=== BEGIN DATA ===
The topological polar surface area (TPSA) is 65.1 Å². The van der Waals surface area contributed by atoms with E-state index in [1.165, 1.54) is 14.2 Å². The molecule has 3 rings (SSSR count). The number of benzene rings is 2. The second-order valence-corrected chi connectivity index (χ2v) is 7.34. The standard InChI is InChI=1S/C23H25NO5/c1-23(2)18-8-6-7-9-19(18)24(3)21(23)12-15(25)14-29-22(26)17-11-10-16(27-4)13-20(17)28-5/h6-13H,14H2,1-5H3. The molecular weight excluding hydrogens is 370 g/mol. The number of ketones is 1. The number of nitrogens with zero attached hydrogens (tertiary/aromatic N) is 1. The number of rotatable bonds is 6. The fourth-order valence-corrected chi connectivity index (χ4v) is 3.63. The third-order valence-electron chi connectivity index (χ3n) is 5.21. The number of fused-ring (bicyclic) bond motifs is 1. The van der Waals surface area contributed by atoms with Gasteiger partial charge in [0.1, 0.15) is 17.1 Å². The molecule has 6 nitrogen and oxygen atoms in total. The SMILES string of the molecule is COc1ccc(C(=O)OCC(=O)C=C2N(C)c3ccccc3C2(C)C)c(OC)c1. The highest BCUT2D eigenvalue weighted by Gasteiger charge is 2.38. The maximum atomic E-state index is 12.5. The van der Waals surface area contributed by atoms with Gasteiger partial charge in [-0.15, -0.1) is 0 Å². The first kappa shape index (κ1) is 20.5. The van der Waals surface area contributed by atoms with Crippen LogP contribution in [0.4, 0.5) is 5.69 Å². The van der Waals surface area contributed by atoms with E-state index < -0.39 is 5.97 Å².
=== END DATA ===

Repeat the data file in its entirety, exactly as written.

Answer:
The topological polar surface area (TPSA) is 65.1 Å². The van der Waals surface area contributed by atoms with E-state index in [1.165, 1.54) is 14.2 Å². The molecule has 3 rings (SSSR count). The number of benzene rings is 2. The second-order valence-corrected chi connectivity index (χ2v) is 7.34. The standard InChI is InChI=1S/C23H25NO5/c1-23(2)18-8-6-7-9-19(18)24(3)21(23)12-15(25)14-29-22(26)17-11-10-16(27-4)13-20(17)28-5/h6-13H,14H2,1-5H3. The molecular weight excluding hydrogens is 370 g/mol. The number of ketones is 1. The number of nitrogens with zero attached hydrogens (tertiary/aromatic N) is 1. The number of rotatable bonds is 6. The fourth-order valence-corrected chi connectivity index (χ4v) is 3.63. The third-order valence-electron chi connectivity index (χ3n) is 5.21. The number of fused-ring (bicyclic) bond motifs is 1. The van der Waals surface area contributed by atoms with Gasteiger partial charge in [0.1, 0.15) is 17.1 Å². The molecule has 6 nitrogen and oxygen atoms in total. The SMILES string of the molecule is COc1ccc(C(=O)OCC(=O)C=C2N(C)c3ccccc3C2(C)C)c(OC)c1. The highest BCUT2D eigenvalue weighted by Gasteiger charge is 2.38. The maximum atomic E-state index is 12.5. The van der Waals surface area contributed by atoms with Gasteiger partial charge in [-0.15, -0.1) is 0 Å². The first kappa shape index (κ1) is 20.5. The van der Waals surface area contributed by atoms with Crippen LogP contribution in [0.4, 0.5) is 5.69 Å². The van der Waals surface area contributed by atoms with E-state index < -0.39 is 5.97 Å².